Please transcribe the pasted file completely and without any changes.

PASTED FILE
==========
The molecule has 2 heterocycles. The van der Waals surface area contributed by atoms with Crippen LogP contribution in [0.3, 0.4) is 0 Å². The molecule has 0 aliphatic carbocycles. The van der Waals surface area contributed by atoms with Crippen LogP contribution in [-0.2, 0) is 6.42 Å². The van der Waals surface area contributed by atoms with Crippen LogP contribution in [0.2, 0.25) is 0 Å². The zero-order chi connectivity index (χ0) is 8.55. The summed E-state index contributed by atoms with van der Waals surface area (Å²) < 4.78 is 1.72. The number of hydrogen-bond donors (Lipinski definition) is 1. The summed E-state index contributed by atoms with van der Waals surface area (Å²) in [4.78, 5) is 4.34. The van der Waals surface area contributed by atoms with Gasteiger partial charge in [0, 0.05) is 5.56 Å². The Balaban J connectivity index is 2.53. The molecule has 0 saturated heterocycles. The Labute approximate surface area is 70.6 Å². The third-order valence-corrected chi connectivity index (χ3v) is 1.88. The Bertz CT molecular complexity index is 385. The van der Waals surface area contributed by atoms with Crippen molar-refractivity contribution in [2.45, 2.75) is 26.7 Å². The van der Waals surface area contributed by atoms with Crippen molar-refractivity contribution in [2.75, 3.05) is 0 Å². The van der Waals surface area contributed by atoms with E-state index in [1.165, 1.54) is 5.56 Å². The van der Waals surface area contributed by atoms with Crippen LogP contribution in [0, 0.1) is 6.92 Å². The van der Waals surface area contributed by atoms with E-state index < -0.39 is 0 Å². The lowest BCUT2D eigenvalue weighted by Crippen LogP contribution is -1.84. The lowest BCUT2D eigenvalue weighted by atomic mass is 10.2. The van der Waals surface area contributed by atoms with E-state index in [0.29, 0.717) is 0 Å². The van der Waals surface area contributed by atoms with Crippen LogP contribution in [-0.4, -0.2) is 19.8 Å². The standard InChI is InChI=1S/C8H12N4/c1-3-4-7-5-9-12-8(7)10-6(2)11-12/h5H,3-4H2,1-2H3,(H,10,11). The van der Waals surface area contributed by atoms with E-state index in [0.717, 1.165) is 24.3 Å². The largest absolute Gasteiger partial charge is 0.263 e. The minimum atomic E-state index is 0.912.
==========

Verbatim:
The molecule has 2 heterocycles. The van der Waals surface area contributed by atoms with Crippen LogP contribution in [0.3, 0.4) is 0 Å². The molecule has 0 aliphatic carbocycles. The van der Waals surface area contributed by atoms with Crippen LogP contribution in [-0.2, 0) is 6.42 Å². The van der Waals surface area contributed by atoms with Crippen LogP contribution in [0.2, 0.25) is 0 Å². The zero-order chi connectivity index (χ0) is 8.55. The summed E-state index contributed by atoms with van der Waals surface area (Å²) < 4.78 is 1.72. The number of hydrogen-bond donors (Lipinski definition) is 1. The summed E-state index contributed by atoms with van der Waals surface area (Å²) in [4.78, 5) is 4.34. The van der Waals surface area contributed by atoms with Gasteiger partial charge in [0, 0.05) is 5.56 Å². The Balaban J connectivity index is 2.53. The molecule has 0 saturated heterocycles. The Labute approximate surface area is 70.6 Å². The third-order valence-corrected chi connectivity index (χ3v) is 1.88. The Bertz CT molecular complexity index is 385. The van der Waals surface area contributed by atoms with Crippen molar-refractivity contribution in [2.45, 2.75) is 26.7 Å². The van der Waals surface area contributed by atoms with Crippen molar-refractivity contribution in [2.75, 3.05) is 0 Å². The van der Waals surface area contributed by atoms with E-state index in [1.165, 1.54) is 5.56 Å². The van der Waals surface area contributed by atoms with Crippen LogP contribution in [0, 0.1) is 6.92 Å². The van der Waals surface area contributed by atoms with E-state index < -0.39 is 0 Å². The lowest BCUT2D eigenvalue weighted by Crippen LogP contribution is -1.84. The lowest BCUT2D eigenvalue weighted by atomic mass is 10.2. The van der Waals surface area contributed by atoms with E-state index in [0.29, 0.717) is 0 Å². The van der Waals surface area contributed by atoms with Crippen LogP contribution in [-0.4, -0.2) is 19.8 Å². The standard InChI is InChI=1S/C8H12N4/c1-3-4-7-5-9-12-8(7)10-6(2)11-12/h5H,3-4H2,1-2H3,(H,10,11). The van der Waals surface area contributed by atoms with E-state index in [0.717, 1.165) is 24.3 Å². The largest absolute Gasteiger partial charge is 0.263 e. The minimum atomic E-state index is 0.912.